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Matt Oxner, Eric T. Rosentreter, William G. Hayward, Paul M. Corballis; Prediction errors in surface segmentation are reflected in the visual mismatch negativity, independently of task and surface features. Journal of Vision 2019;19(6):9. doi: 10.1167/19.6.9.
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© ARVO (1962-2015); The Authors (2016-present)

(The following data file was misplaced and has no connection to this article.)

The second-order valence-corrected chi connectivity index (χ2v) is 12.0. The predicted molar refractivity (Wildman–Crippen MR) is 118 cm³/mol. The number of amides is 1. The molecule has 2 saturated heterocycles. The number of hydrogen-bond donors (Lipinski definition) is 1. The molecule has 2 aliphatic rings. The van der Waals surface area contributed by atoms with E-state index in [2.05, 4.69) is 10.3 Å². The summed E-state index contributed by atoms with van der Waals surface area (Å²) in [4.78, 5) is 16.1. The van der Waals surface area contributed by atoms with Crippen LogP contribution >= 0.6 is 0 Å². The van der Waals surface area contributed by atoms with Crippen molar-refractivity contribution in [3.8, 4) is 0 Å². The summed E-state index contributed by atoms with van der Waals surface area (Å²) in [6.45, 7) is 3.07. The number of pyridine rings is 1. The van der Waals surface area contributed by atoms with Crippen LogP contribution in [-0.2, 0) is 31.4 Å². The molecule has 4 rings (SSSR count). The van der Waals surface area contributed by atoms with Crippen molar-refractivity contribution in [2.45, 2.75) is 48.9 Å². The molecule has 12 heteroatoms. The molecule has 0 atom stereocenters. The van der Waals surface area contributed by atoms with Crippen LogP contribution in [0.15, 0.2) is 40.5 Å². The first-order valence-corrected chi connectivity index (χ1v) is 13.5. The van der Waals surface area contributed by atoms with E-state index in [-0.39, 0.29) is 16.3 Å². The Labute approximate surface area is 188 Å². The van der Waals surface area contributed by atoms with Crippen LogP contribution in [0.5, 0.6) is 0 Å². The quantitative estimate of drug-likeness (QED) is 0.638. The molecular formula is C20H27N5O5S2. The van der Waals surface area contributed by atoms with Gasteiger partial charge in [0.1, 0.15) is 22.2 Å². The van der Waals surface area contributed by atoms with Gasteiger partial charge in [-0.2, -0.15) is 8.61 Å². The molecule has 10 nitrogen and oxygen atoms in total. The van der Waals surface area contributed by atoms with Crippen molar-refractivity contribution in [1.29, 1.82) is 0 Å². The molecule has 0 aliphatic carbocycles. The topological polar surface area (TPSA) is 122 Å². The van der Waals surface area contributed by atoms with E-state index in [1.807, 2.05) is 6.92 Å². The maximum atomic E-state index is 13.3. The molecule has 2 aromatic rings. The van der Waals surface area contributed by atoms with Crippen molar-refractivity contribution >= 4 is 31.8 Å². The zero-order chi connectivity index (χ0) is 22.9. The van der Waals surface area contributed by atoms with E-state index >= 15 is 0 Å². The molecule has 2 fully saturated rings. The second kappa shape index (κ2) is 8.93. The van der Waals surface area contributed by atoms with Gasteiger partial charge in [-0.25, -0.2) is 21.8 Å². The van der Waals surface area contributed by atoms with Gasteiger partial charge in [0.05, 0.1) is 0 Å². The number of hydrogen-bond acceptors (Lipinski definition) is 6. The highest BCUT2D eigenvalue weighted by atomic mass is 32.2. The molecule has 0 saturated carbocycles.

The visual system quickly registers perceptual regularities in the environment and responds to violations in these patterns. Errors of perceptual prediction are associated with electrocortical modulation, including the visual mismatch negativity (vMMN) and P2 event-related potential. One relatively unexplored question is whether these prediction error signals can encode higher-level properties such as surface segmentation, or whether they are limited to lower-level perceptual features. Using a roving standard paradigm, a triangle surface appeared either behind (featuring amodal contours) or in front of (featuring real contours) a second surface with hole-like windows. A surface layout appeared for two to five repetitions before switching to the other “deviant” layout; lighting and orientation of stimuli varied across presentations while remaining isoluminant. Observers responded when they detected a rare “pinched” triangle, which occasionally appeared. Cortical activity—reflected in mismatch responses affecting the P2–N2 and P300 amplitudes—was sensitive to a change in stimulus layout, when surfaces shifted position in depth, following several repetitions. Specifically, layout deviants led to a more negative P2–N2 complex at posterior electrodes, and greater P300 positivity at central sites. Independently of these signals of a deviant surface layout, further modulations of the P2 encoded differences between layouts and detection of the rare target stimulus. Comparison of the effect of preceding layout repetitions on this prediction error signal suggests that it is all or none and not graded with respect to the number of previous repetitions. We show that within the visual domain, unnoticed and task-irrelevant changes in visual surface segmentation leads to observable electrophysiological signals of prediction error that are dissociable from stimulus-specific encoding and lower-level perceptual processing.
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